The goal was set long ago.
Back before the season got underway during preseason practices, the talk was clear. Michigan State felt it was a Final Four team.
But one game short of the goal, whatever magic Michigan State seems to have around in March ran out Sunday night at Madison Square Garden.
The Spartans came in winning six straight postseason games, many convincingly, but Connecticut proved to be too much to handle in a 60-54 win.
"I'm disappointed because I know you don't get many opportunities to do this," Izzo said. "This was a special group because of what they went through. Why? I will beat myself up for a week on why we laid an egg."
It was a stunning end to a season which carried much-deserved national hype when it began before enduring various injuries -- and then before coming back together healthy and so close to making the goal a reality.
"The season's over," sophomore Gary Harris said. "Going to play in the Final Four, that's what we have been talking about since the beginning and to get this close and be up in the second half by nine points, it's tough right now. But we didn't do the things necessary for us to win, so it's all on us."
Harris led the Spartans with 22 points, while Payne had 13 points. Appling had just two and his career ended with 30.6 seconds left. With Michigan State down 53-51, he was whistled for his fifth foul as UConn guard Shabazz Napier shot 3-pointer. The senior point guard said he knew Napier would shoot from film study, but was surprised at the call.
"I thought I had all ball, but the refs didn't think so," Appling said. "I honestly didn't think they would make a call like that late in the game."
Napier knocked down all three free throws, essentially sealing the game for the Huskies and sending the Spartans home.
But it was a big start from the Huskies that put Michigan State on its heels early. A 12-2 lead less than five minutes in had a mostly UConn crowd buzzing inside Madison Square Garden as the Spartans turned over the ball three times.
"That's what we get if we come out like that," sophomore Denzel Valentine said. "We have to have a different mindset if we want to get to a Final Four."
Michigan State came fighting back, though. Appling and Payne checked back into the game at the 15:12 mark of the first half and MSU closed the half on a 23-9 run.
Payne knocked down a pair of 3s and Harris followed with a pair of transition 3s late in the half and Michigan State took a halftime lead of 25-21. Harris had 12 points in the first half and hit a jumper to open the second half, which Payne followed with a 3 and the Spartans led by nine, but then the wheels came off.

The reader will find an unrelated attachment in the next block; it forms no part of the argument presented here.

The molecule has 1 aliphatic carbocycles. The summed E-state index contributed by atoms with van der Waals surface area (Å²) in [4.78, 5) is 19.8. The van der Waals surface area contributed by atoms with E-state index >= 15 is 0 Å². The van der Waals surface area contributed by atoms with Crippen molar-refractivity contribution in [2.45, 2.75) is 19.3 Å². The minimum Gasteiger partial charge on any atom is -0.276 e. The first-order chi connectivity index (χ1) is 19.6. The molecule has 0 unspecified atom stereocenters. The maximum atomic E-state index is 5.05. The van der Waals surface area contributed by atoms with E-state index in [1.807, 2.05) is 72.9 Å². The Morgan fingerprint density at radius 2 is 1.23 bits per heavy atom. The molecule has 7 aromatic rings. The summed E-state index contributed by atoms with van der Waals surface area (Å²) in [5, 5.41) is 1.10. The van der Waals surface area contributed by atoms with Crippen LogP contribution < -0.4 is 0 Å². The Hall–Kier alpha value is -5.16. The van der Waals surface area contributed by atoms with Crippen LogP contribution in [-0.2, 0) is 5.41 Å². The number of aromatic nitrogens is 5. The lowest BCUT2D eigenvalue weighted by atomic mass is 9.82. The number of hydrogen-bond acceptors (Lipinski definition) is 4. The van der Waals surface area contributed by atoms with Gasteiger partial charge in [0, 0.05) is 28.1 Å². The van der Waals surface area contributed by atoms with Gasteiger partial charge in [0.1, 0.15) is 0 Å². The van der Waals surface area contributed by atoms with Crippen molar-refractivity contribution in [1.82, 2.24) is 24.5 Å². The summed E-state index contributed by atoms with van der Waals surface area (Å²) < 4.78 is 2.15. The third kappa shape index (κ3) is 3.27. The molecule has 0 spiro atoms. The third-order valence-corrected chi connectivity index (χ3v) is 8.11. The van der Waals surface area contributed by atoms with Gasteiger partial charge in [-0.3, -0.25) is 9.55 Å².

"We just made too many mistakes at that point in the game and we were up nine," Appling said. "All we had to do was run our offense and try to get easy baskets, but we made a couple key turnovers and they capitalized off that and we fouled too much and they made all their free throws.
"They capitalized off our mistakes, simple as that."
The Spartans went without a field goal for almost seven minutes and turned over the ball four times in that time – adding to the 16 total that the Spartans committed.
"We definitely beat ourselves," Valentine said. "Sixteen turnovers, gave up critical offensive rebounds. We beat ourselves."
UConn went on a 12-0 run, taking advantage of the turnovers and taking momentum from the Spartans.
"I think they controlled it from then on out," junior Travis Trice said.
The Huskies lead grew to 10 after guard Ryan Boatright knocked down a 3 with 6:27 left, but back-to-back 3-pointers from Valentine and Harris got Michigan State right back in it.
"Everything was going their way until we finally made a run," Appling said, "but it took so much out of us to make that run that it almost seemed like we just didn't have enough left to get over the hump."
Appling pulled the Spartans within two with his first basket of the game – a driving layup late in the shot clock – with 2:38 to go. With a chance to take the lead, a Dawson turnover gave the ball back to the Huskies and Napier hit a fading long two over Dawson to extend the lead back to four.
A pair of Payne free throws brought it back to a two-point game, but Napier knocked down his three free throws to finish with a game-high 25 points and ended the Spartans' hopes of pulling a Final Four off after battling all season.
It was a tough end to what Izzo has referred to after the game as his "hardest season."
"I just think it's been a tough year," Izzo said. "A lot of the things you hoped, I said we'll never be back to where we were and I don't think we were.
"But it's been an enjoyable year because I saw so much adversity and guys kind of fighting their way through it."